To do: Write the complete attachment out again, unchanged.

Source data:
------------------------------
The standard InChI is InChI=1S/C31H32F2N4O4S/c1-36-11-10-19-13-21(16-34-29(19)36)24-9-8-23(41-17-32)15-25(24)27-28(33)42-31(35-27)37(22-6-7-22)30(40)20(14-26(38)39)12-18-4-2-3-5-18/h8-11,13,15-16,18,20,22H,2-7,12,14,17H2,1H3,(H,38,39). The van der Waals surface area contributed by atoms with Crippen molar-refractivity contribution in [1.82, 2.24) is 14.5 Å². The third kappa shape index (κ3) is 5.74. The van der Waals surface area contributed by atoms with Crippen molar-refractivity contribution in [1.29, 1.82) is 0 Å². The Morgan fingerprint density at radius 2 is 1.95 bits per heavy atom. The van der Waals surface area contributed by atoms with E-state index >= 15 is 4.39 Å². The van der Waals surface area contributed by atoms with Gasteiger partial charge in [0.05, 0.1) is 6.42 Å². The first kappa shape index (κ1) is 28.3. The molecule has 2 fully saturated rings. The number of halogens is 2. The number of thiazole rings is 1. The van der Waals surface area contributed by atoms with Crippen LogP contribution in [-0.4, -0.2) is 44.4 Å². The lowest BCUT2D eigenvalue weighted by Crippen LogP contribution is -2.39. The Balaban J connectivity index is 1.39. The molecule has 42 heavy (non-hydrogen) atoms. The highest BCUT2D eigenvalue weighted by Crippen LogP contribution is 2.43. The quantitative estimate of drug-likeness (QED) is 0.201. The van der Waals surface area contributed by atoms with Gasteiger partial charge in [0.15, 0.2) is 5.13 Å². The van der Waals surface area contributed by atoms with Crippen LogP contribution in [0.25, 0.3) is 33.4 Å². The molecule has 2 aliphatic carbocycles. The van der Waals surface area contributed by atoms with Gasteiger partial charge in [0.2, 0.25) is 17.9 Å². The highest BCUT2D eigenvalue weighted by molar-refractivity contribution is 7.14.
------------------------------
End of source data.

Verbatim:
The standard InChI is InChI=1S/C31H32F2N4O4S/c1-36-11-10-19-13-21(16-34-29(19)36)24-9-8-23(41-17-32)15-25(24)27-28(33)42-31(35-27)37(22-6-7-22)30(40)20(14-26(38)39)12-18-4-2-3-5-18/h8-11,13,15-16,18,20,22H,2-7,12,14,17H2,1H3,(H,38,39). The van der Waals surface area contributed by atoms with Crippen molar-refractivity contribution in [1.82, 2.24) is 14.5 Å². The third kappa shape index (κ3) is 5.74. The van der Waals surface area contributed by atoms with Crippen molar-refractivity contribution in [1.29, 1.82) is 0 Å². The Morgan fingerprint density at radius 2 is 1.95 bits per heavy atom. The van der Waals surface area contributed by atoms with E-state index >= 15 is 4.39 Å². The van der Waals surface area contributed by atoms with Gasteiger partial charge in [0.05, 0.1) is 6.42 Å². The first kappa shape index (κ1) is 28.3. The molecule has 2 fully saturated rings. The number of halogens is 2. The number of thiazole rings is 1. The van der Waals surface area contributed by atoms with Crippen LogP contribution in [-0.4, -0.2) is 44.4 Å². The lowest BCUT2D eigenvalue weighted by Crippen LogP contribution is -2.39. The Balaban J connectivity index is 1.39. The molecule has 42 heavy (non-hydrogen) atoms. The highest BCUT2D eigenvalue weighted by Crippen LogP contribution is 2.43. The quantitative estimate of drug-likeness (QED) is 0.201. The van der Waals surface area contributed by atoms with Gasteiger partial charge in [0.15, 0.2) is 5.13 Å². The van der Waals surface area contributed by atoms with Crippen LogP contribution in [0.25, 0.3) is 33.4 Å². The molecule has 2 aliphatic carbocycles. The van der Waals surface area contributed by atoms with Gasteiger partial charge in [0.2, 0.25) is 17.9 Å². The highest BCUT2D eigenvalue weighted by molar-refractivity contribution is 7.14.